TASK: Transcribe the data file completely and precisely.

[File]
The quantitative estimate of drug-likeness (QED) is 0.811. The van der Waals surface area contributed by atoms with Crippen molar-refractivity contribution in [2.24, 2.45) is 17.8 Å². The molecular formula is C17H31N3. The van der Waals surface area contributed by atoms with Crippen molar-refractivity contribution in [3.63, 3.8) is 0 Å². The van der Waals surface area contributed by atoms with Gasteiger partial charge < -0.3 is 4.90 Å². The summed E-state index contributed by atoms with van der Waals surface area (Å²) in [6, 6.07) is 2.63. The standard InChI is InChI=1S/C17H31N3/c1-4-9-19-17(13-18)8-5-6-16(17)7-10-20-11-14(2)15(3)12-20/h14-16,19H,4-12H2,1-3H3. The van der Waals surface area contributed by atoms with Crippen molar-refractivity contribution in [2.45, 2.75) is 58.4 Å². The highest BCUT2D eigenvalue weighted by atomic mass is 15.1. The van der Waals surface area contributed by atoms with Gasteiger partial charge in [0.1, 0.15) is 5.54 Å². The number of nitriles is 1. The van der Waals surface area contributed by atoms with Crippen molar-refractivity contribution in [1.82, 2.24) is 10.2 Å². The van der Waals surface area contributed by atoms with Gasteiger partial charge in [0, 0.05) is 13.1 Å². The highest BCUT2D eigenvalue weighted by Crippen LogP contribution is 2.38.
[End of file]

The quantitative estimate of drug-likeness (QED) is 0.811. The van der Waals surface area contributed by atoms with Crippen molar-refractivity contribution in [2.24, 2.45) is 17.8 Å². The molecular formula is C17H31N3. The van der Waals surface area contributed by atoms with Crippen molar-refractivity contribution in [3.63, 3.8) is 0 Å². The van der Waals surface area contributed by atoms with Gasteiger partial charge < -0.3 is 4.90 Å². The summed E-state index contributed by atoms with van der Waals surface area (Å²) in [6, 6.07) is 2.63. The standard InChI is InChI=1S/C17H31N3/c1-4-9-19-17(13-18)8-5-6-16(17)7-10-20-11-14(2)15(3)12-20/h14-16,19H,4-12H2,1-3H3. The van der Waals surface area contributed by atoms with Crippen molar-refractivity contribution in [2.45, 2.75) is 58.4 Å². The highest BCUT2D eigenvalue weighted by atomic mass is 15.1. The van der Waals surface area contributed by atoms with Gasteiger partial charge in [0.1, 0.15) is 5.54 Å². The number of nitriles is 1. The van der Waals surface area contributed by atoms with Crippen molar-refractivity contribution in [1.82, 2.24) is 10.2 Å². The van der Waals surface area contributed by atoms with Gasteiger partial charge in [0, 0.05) is 13.1 Å². The highest BCUT2D eigenvalue weighted by Crippen LogP contribution is 2.38.